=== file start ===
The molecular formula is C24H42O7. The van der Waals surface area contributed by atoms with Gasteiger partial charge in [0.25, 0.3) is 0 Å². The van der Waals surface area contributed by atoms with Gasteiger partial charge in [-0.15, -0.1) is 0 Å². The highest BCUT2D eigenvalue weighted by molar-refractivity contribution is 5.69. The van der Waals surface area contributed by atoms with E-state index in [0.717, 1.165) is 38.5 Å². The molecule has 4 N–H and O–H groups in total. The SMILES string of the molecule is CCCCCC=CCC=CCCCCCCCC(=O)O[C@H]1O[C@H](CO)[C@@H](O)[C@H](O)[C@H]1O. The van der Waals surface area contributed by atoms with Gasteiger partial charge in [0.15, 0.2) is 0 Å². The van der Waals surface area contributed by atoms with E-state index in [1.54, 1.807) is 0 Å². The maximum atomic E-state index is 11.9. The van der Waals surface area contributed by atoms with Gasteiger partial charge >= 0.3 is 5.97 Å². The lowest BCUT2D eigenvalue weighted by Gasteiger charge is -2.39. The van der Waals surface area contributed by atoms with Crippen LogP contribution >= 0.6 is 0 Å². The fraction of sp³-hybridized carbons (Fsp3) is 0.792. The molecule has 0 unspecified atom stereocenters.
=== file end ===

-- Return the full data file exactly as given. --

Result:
The molecular formula is C24H42O7. The van der Waals surface area contributed by atoms with Gasteiger partial charge in [0.25, 0.3) is 0 Å². The van der Waals surface area contributed by atoms with Gasteiger partial charge in [-0.15, -0.1) is 0 Å². The highest BCUT2D eigenvalue weighted by molar-refractivity contribution is 5.69. The van der Waals surface area contributed by atoms with E-state index in [0.717, 1.165) is 38.5 Å². The molecule has 4 N–H and O–H groups in total. The SMILES string of the molecule is CCCCCC=CCC=CCCCCCCCC(=O)O[C@H]1O[C@H](CO)[C@@H](O)[C@H](O)[C@H]1O. The van der Waals surface area contributed by atoms with Gasteiger partial charge in [0.15, 0.2) is 0 Å². The van der Waals surface area contributed by atoms with E-state index in [1.54, 1.807) is 0 Å². The maximum atomic E-state index is 11.9. The van der Waals surface area contributed by atoms with Gasteiger partial charge >= 0.3 is 5.97 Å². The lowest BCUT2D eigenvalue weighted by Gasteiger charge is -2.39. The van der Waals surface area contributed by atoms with Crippen LogP contribution >= 0.6 is 0 Å². The fraction of sp³-hybridized carbons (Fsp3) is 0.792. The molecule has 0 unspecified atom stereocenters.